THE REVOLUTION WILL BE TELEVISED

In the first-ever regular-season European soccer match televised by a major American television network, Manchester United strengthened its grip on the top spot in the English Premier League by knocking off Chelsea, 3-1, at Old Trafford.  Chris Smalling, Nani and Wayne Rooney scored to give the Reds a three-goal lead at halftime.  Chelsea’s Fernando Torres scored a consolation goal but later missed when presented an open net.  Rooney also misfired on a penalty-kick attempt.  [September 18]

Comment:  Do not adjust your set.

Those guys in shorts on your screen really were playing football, on an NFL Sunday.  And it came courtesy of Fox–not Fox Soccer Channel, its cable offspring.  The game was aired in the U.S. on a delayed basis, either before or after Fox’s regional NFL telecast, thus creating an unprecedented football-gridiron football doubleheader.

The Manchester United-Chelsea game was the first of four Sunday EPL matches that will be aired this fall on Fox, the network no doubt encouraged by the number of viewers–2.6 million–it drew for its live telecast of last May’s UEFA Champions League final between FC Barcelona and Man. U.

Nearly 20 million Americans routinely tune in to watch NFL games.  Whether that means that many of them tuned in to see the New Orleans Saints beat the Chicago Bears, then stuck around to watch the doings in the Theater of Dreams, is very questionable.   Joe Six-Pack isn’t easily converted, whether it’s politics, religion or, more important, sports.   Nevertheless, Fox’s gambit sends a warning shot across the bow of those who continue to dismiss soccer as a sport with no future on American TV.

A month ago, NBC and Major League Soccer announced a $36 million, three-year deal that basically shifts MLS coverage from FSC, which reaches approximately 40 million homes, to the NBC Sports Network (known at present as VERSUS) and its 76 million homes.  Beginning in 2012, NBC and the cable NBC Sports Network will show a total of 49 MLS games a season, including four U.S. National Team matches.  Of those, the NBC network will air two U.S. games, two MLS regular-season matches and two MLS playoff games.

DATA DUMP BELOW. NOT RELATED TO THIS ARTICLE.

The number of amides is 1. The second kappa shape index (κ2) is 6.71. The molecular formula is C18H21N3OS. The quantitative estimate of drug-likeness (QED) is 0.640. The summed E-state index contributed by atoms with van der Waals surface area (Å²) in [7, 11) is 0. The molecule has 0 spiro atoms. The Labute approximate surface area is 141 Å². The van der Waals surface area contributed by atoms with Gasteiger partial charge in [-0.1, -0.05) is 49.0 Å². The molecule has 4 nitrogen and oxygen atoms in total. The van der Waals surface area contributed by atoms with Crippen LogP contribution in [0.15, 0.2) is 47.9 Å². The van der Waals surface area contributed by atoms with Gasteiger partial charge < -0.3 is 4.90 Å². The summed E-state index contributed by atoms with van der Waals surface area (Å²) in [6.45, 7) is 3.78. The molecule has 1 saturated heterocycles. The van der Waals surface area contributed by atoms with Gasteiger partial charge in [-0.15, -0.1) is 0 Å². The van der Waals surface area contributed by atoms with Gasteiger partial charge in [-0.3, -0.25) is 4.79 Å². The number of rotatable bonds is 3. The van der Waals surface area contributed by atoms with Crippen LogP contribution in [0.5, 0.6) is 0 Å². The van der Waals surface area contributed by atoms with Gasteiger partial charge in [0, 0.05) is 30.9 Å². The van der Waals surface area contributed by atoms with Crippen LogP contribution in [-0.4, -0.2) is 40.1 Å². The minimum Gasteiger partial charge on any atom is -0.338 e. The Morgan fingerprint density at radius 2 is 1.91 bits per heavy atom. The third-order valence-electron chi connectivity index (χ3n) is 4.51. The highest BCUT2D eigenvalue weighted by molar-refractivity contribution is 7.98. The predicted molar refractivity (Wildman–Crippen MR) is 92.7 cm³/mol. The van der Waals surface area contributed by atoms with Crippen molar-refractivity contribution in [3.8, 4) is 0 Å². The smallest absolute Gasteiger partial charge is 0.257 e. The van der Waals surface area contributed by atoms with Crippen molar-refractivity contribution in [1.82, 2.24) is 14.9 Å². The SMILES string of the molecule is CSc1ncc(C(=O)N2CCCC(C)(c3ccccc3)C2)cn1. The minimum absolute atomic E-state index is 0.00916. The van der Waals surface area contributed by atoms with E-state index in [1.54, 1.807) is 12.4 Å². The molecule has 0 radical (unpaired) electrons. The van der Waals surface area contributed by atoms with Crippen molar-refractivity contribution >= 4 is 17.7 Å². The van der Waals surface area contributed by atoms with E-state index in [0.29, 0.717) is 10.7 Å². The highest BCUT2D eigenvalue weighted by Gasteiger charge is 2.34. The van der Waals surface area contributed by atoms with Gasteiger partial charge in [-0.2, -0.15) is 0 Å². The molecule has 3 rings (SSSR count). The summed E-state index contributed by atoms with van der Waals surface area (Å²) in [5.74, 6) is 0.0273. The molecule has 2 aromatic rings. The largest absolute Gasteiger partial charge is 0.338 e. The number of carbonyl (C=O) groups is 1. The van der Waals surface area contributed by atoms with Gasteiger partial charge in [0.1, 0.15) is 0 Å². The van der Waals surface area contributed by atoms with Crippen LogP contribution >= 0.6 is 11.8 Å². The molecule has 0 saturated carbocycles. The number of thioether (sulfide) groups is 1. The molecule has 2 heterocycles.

ABC/ESPN/ESPN2 remains in the game:  it still holds the rights to MLS games, including the MLS Cup, through 2014.  But as MLS Commissioner Don Garber told the New York Times, “The three-year deal [with NBC] allows us to align all our TV relationships [ESPN, Univision and newbie NBC] to end concurrently at the end of the ’14 season and provides us with a potential opportunity to have a more exclusive relationship with a broadcaster.”

By then, the ratings numbers from another World Cup, driven by that coveted 18- to 34-year-old demographic, will be in.  Then the fight over that admittedly modest-but-growing TV soccer pie will begin in earnest.

Hard to believe that when MLS launched in 1996, it had to pay ABC/ESPN for air time.  In a country where a sport’s worth is measured by its TV contract, that’s a bit of progress.